Some Observations From the Year-End Fundraising Season

We’re right in the thick of year-end fundraising season. If you have a campaign underway, I hope it’s going well for you, although it may be too early to tell.

A good fundraising campaign is more than just sending out a bunch of appeals and hoping the donations come in.

I get a lot of appeals, some from organizations I support and some from ones I don’t. I’d like to share a few observations from the year-end fundraising season.

Most of what I’m going to cover focuses on organizations I already support. For those I don’t, I’ll just say your generic Dear Friend letters aren’t giving me a compelling reason to give. And that includes your triple match offer. That said, organizations I already support aren’t pouring on the inspiration either.

Fundraising is not a transaction

Don’t get me started on the transactional aspect of #Giving Tuesday. I was barraged with email appeals, many of which were not that different from the ones I received the day before on Cyber Monday.

Most of my gifts are monthly donations which automatically renew, so I didn’t make that many gifts on #GivingTuesday. I thought I was making donations, but some organizations viewed it as a transaction.

One organization’s landing page looked like this.

************************************************************************

THANK YOU!

You may print this page for your records. A receipt has also been emailed to you.

ORDER INFORMATION

Your Transaction has been Approved!

Merchant: xxx

Description: Donation for Specific fund

Email: agreen…

Name: Ann Green

Company:

Phone: xxx

Street Address: xxx

City: xxx

State: xxx

ZIP Code: xxx

PAYMENT INFORMATION

Amount:

Transaction ID: 61419346676

Payment Method: Visa  xxx

Date/Time

QUESTIONS?

If you have questions or need assistance with your donation, call  xxx or email us at xxx

************************************************************************

The thank you email they sent included the subject line – Transaction Receipt from xxx

Ugh! I made a donation not a transaction. Whatever software they’re using seems to be geared towards purchases, not donations, and that’s a problem unless they include a warm, heartfelt message with their “auto-receipt.” That didn’t happen. All I got besides Thank you for your support, was a generic description of what the organization does.

Another organization sent a transaction receipt and let me know  – This order is now complete. Transaction approved! I also received a couple of “donation receipts.”

Can we please stop using the word transaction? There’s nothing wrong with including a receipt, but that’s not the only thing you should send.

Create an amazing thank you landing page and an equally amazing thank you email and put the receipt at the end.

Four Ways to Improve Your Thank You Redirect Page to Retain More Online Donors

A little less generic communication, a little more segmentation

Actually, a lot more segmentation. Only a handful of the appeal letters I received thanked me for my past support. One letter opened with Words cannot express how grateful I am to have you as part of our team.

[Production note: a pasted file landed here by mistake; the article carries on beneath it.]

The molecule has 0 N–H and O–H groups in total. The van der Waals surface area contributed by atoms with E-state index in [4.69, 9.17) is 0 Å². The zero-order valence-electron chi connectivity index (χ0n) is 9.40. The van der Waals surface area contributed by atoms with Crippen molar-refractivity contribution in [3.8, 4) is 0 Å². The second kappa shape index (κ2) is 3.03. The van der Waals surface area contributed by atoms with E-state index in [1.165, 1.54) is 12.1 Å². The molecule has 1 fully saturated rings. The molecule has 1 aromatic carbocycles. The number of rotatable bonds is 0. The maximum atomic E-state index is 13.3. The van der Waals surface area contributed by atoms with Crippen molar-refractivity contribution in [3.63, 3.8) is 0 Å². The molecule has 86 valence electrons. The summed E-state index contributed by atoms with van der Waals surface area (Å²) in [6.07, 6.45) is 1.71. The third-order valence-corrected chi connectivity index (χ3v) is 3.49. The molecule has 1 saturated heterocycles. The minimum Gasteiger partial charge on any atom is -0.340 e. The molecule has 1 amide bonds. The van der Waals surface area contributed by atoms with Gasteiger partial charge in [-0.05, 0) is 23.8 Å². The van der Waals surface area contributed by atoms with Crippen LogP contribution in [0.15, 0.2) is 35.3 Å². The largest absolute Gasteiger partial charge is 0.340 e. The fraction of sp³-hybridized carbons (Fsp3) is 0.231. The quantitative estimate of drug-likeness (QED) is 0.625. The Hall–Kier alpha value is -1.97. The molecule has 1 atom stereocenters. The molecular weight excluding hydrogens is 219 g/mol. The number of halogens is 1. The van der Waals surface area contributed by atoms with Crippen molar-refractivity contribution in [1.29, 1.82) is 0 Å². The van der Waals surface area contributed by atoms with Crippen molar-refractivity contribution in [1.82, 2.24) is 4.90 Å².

Most of the email appeals were just generic requests. The ones I received on #GivingTuesday made a big deal about it being #GivingTuesday. I wish they would have made a bigger deal about recognizing me personally.

One organization did acknowledge the gift I gave a year ago on #GivingTuesday, even though it was a monthly gift that automatically renews.

What I would like to see first is organizations saying thank you for being a donor, and don’t bury that at the end of the letter. Make it prominent.

Next, as someone who makes mostly monthly gifts, I want to be acknowledged as a monthly donor. These donations automatically renew, but it’s fine to ask for an additional donation or an upgrade.

After thanking me for my generous support as a monthly donor, one organization asked if I would like to make a special gift this month or increase my regular pledge. Another organization sent a request to increase my gift by $1.00 a month. Unfortunately, those are the exceptions not the rule.

It will take a little more work, but send different appeals to potential donors, current donors, and monthly donors.

Keep telling your stories

I’ll end on a more positive note. The appeals that stood out included stories, as well as photos.  One that caught my eye was a first-person story from a boy named Jacob. In his handwriting (most likely), Jacob recounts his battle with leukemia – When I was 4½, I was told that I had leukemia. For 2½ years, I went through a lot of bad stuff…… Another story came from an animal therapy dog named Tova who made a request to Help Me Help More Humans.

Taking a creative approach is much better than bragging about your organization or opening your letter by saying you have a challenge match, which isn’t necessarily a bad thing, but opening with a story would have been better.

If you’re not raising enough money or keeping your donors this year, you may need to look at fundraising as more than a transaction, segment your donors, and share some good stories.

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